After gaining a deep common understanding of the teams purpose, goals and targets, the next step is to clarify the team’s structure, the distribution of responsibilities and authority within the team.
“If you want your team members to take ownership, you need to define what they can and should take ownership for.”Here, too, an unclear understanding about the roles is frequent source of blaming and conflict – especially when roles overlap (result: turf wars) or necessary activities are not assigned at all (result: blaming for missing results, missed deadlines etc.).
Most important questions here:
- Which activities are required in order to reach the goals? Do all activities contribute to reaching the team goals?
- Who is supposed to be doing what? Who is responsible for what? Who has which authority?
- Are the roles clearly described and understood? Is everyone in the team aware of the roles of the other team members?
- Are all team members satisfied with their roles and responsibilities? Is there a fit between their roles, their personal aspirations and skills?
P stands for Processes
This is the means by which the team makes decisions, resolves conflict, and shares information. Clearly defines processes enable effective collaboration in problem-solving, dealing with conflict, open/good communication and effective decision making. Truly effective teams do not always agree, but they do handle conflict in a way that transforms differences into a positive force.
Questions the team needs to answer:
- Do we have clearly defined rules for solving routine issues?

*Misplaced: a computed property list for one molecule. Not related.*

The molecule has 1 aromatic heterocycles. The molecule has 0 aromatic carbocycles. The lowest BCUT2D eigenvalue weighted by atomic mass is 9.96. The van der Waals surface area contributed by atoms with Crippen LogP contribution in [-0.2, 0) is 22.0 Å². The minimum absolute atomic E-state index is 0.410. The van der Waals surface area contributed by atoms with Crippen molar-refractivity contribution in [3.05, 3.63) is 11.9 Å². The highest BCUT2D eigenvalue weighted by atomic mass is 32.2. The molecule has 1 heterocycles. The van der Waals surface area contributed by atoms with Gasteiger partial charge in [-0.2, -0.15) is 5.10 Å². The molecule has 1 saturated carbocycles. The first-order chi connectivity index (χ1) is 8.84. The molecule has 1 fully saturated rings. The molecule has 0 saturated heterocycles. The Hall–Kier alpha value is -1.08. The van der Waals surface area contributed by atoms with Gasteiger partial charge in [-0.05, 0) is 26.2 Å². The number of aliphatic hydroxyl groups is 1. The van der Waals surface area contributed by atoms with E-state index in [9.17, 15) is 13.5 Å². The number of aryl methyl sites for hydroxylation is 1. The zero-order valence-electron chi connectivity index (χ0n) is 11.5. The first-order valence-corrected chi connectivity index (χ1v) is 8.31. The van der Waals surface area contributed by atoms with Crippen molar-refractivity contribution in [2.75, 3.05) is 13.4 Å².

- By what means do we share and store information?
- What do we do if we disagree on something and cannot find common ground by ourselves?
- How do we „interface“ with the external world? How do we gather and deliver information? How do we deal with external interference?
- How good are we at coming up with rules for non-standard issues?
I stands for Interpersonal Relations
Teams are communities. The way in which its members relate to one another and the community will have a major impact on the team’s spirit, emotional well-being, and overall effectiveness. Problems invariably manifest themselves in these areas, but often they originate in the structure or purpose of the team. How do team member interact with each other? How mutually supportive are they? Is there a solid foundation of mutual trust?
Describing factors are:
- How much trust is there between team members?
- How much respect is there?
- What is the general atmosphere within the team?
- How much interpersonal conflict is there?
Some final words
The GRPI model lends itself to a deeper understanding of team dysfunctionalities. Usually, there is a preponderance to intervene on the same level where problems arise. However, in most cases, when we are asked to solve interpersonal conflicts between team members, we find that the source of the conflict lies on a higher level, e.g. the G, R or P level. We therefore recommend that any team dysfunctionalities should be analyzed by having a look at the whole GRPI model and not only at the level where the problem becomes manifest. And all too often, it starts with unclear and unaligned goals.